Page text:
The modern tech landscape is very globally competitive. There is a shortage of tech talent in New Zealand but there’s also a shortage right around the world. This means that countries, cities, and companies need to be putting in place strategies to attract and retain the best tech talent.
This is where New Zealand has been wise to create “magnet cities”. Magnet cities are those that have made a deliberate decision to actively invest in transforming their city to be highly attractive to a specific type of person – young wealth creators. This is the group of educated and ambitious people that comprises entrepreneurs, researchers, designers, engineers, artists, app and game developers, animators, and clean-tech advocates.
Why are magnet cities important?
It is today’s young wealth creators that are the drivers of innovation and growth. By actively encouraging the creation of infrastructure and working environments that attract young wealth creators across three magnet cities; Auckland, Wellington, and Christchurch, New Zealand is embarking on a program to ensure its cities are modern, attractive, and globally competitive.
Through the designation of being a magnet city, cities are in effect declaring a willingness to refashion and leverage the city’s assets to encourage young wealth creators and innovative companies to move to or remain in the city. This means moving beyond just investing in physical infrastructure and developments geared to young people, such as redeveloping areas for bars or nightlife, to focus on infrastructure that supports new technologies and innovation.
The 7 principles of creating a magnet city
In its Magnet Cities in New Zealand report, KPMG has outlined seven key principles that can be used to drive a city’s growth and development towards being global tech hot spots:
- Attract young wealth creators – Identify and establish a unique relationship between the city and the particular group of young wealth creators the city wants to attract. This group should have a logical connection to the city’s aims and points of attraction – based on the city’s history and heritage.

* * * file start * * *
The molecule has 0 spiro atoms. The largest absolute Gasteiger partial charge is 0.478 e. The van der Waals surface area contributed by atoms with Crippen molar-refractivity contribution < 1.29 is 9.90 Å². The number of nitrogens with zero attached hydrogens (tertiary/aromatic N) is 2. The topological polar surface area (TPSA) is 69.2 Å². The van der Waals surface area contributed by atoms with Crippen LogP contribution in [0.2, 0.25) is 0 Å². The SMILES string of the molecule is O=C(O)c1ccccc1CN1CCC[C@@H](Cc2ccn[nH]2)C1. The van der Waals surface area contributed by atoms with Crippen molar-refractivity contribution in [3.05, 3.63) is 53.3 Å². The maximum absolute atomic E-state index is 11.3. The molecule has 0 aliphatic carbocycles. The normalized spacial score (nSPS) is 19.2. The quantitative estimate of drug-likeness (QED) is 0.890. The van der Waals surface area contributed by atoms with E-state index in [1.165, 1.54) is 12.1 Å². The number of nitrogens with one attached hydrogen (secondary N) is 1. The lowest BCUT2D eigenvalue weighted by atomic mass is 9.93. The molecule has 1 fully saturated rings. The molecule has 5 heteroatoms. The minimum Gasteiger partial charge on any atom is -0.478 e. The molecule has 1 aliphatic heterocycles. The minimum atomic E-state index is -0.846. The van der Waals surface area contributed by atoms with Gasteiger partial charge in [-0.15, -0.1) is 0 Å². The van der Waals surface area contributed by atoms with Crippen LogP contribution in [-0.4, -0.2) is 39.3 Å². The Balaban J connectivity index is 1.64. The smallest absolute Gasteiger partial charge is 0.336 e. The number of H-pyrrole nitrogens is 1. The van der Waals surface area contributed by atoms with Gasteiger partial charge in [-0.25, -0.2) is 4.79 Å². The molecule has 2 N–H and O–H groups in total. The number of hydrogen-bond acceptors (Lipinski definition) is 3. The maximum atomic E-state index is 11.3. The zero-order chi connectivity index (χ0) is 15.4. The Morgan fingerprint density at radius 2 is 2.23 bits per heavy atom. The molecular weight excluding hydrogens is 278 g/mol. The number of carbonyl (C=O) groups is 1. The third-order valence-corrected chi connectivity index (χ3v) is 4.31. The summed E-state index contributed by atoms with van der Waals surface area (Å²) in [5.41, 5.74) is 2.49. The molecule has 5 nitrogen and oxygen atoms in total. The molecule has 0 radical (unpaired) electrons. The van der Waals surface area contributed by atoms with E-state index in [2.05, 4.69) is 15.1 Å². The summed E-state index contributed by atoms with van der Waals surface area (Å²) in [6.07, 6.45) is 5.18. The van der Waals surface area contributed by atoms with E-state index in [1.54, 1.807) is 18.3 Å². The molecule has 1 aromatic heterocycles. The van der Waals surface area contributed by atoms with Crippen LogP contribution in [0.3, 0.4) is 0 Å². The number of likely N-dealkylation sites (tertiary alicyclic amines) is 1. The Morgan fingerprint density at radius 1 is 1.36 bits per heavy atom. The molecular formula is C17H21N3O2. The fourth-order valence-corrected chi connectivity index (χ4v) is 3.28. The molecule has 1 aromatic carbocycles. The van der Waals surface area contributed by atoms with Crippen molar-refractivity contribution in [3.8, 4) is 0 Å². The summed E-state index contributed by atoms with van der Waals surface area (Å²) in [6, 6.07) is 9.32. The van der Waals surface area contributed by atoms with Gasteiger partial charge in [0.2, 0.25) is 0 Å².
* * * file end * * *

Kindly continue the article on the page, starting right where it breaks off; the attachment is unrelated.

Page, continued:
- Physical renewal – Ongoing physical renewal keeps cities new and interesting. The city needs to consider the housing requirements by the target group of young wealth creators including density, location, and access to public transport. A strong downtown area can strengthen the magnetic pull of the entire city.
- City identity – Cities that attract young wealth creators need a strong and clear city identity that residents can connect with. Without a clear city identity it is difficult for people to understand what the city stands for and its points of attraction. Through concerted effort it is also possible to create a new city identity.
- Connected – Magnet cities must be well connected to other cities so they are easy to get to and from. Visitors help build magnetism and are potentially tomorrow’s residents.
- New ideas – Magnet cities nurture new ideas. Where possible, it is advantageous to leverage academic institutions to help bring changes to the city. Cities need to be specific about the industry clusters they want to support and then focus on those developments.
- Fundraisers – Magnet city governments attract private investment, research grants, and public funds for the city. Progressive magnet cities also offer their own risk capital to attract investment and funds. For significant improvement of a city to occur, it requires both public and private money working together.
- Strong leaders – Reinventing a city requires strong mayors and civic leaders. Magnet city leaders have to stay true to the long term vision and work more collaboratively with residents, investors, developers, businesses, and universities than is the norm.
New Zealand’s 3 magnet cities
Three of New Zealand’s main cities have been designated as magnet cities:
Auckland – Population 1.6 million
Attraction focus: Nature Tech – the intersection of culture, food, health, and technology for life.
Wellington – Population 214,000
Attraction focus: Fusion of technology, creativity, and public service experience.
Christchurch – Population 397,000
Attraction focus: Boundary busters – fusion of creativity and disruption.
Magnet cities are taking an active approach to ensure they compete more effectively in attracting the wealth creators that enable a city’s transformation and growth. They provide a blueprint to cities around the world looking to avoid cycles of decline or falling populations to instead inspire the world’s best and brightest to live and work there.
If you would like to find out more about the world’s magnet cities and how they’re shaping the modern tech landscape, Finite would love to tell you more.